IMAGISM AND MARTIN SCORSESE: IMAGES SUSPENDED AND EXTENDED – by George P. Castellitto

2018-02-15T19:01:33+00:00February 15th, 2018|Categories: CINEMA|Tags: , , , , , |

Scorsese's technique of "freezing” objects generates a particular method of cinematic exposition in which characters and objects are portrayed in a moment between movement and non-movement; this “moment” is the bridge between potential behavior and stasis. The "thing” is frozen or suspended on the screen, and the possibility of either stasis or experience emerges from this momentary suspension.

Mean Streets: Everyday Inferno – Review by Pauline Kael

2019-08-12T21:33:52+01:00January 11th, 2018|Categories: CINEMA|Tags: , , , , |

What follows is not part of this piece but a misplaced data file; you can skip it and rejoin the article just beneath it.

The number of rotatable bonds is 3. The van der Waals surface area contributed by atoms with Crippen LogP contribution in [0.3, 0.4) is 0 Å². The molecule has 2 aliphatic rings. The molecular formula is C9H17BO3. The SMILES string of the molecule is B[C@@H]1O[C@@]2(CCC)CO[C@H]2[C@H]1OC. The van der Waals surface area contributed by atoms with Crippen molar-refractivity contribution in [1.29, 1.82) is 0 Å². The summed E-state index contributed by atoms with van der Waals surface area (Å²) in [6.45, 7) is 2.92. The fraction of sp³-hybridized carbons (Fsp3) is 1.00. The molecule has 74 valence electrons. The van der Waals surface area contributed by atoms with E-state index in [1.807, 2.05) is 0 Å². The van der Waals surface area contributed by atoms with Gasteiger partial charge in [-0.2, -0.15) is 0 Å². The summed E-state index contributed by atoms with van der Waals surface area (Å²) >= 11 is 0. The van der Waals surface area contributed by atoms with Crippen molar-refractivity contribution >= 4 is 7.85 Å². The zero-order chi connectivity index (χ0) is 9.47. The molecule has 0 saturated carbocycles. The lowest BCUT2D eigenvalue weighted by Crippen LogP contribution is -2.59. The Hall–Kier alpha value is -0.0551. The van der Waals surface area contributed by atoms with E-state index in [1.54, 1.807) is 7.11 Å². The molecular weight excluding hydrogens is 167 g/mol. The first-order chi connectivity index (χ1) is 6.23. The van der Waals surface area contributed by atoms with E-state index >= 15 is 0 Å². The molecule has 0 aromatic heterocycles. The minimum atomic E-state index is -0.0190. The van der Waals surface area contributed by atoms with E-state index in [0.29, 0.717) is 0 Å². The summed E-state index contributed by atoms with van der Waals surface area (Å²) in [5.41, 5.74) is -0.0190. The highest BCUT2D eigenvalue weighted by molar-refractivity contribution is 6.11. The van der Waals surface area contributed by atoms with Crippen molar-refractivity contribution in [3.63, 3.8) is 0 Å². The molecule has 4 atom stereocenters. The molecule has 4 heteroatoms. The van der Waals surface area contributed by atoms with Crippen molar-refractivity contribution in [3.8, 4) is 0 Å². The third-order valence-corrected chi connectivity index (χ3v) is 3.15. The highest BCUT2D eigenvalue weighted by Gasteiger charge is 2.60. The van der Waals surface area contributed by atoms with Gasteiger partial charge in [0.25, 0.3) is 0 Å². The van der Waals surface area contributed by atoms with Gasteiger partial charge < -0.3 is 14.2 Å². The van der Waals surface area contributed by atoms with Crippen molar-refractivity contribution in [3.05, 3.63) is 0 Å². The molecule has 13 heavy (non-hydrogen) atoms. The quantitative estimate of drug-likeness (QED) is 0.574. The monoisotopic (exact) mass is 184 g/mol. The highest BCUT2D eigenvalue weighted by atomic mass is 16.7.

Martin Scorsese’s Mean Streets is a true original of our period, a triumph of personal filmmaking. It has its own hallucinatory look; the characters live in the darkness of bars, with lighting and color just this side of lurid. It has its own unsettling, episodic rhythm and a high-charged emo­tional range that is dizzyingly sensual.

Raging Bull: Interview with Martin Scorsese (1981) by Michael Henry

2019-10-13T09:32:53+01:00July 31st, 2017|Categories: CINEMA|Tags: , , , |

This interview took place in Paris during the night of February 11-12, 1981. A translation of "Nuit blanche et chambre noire" from Positif, April 1981. Translated by Peter Brunette. by Michael Henry HENRY: Robert De Niro brought you Juke La Motta's autobiography when you were preparing Taxi Driver. What attracted [...]

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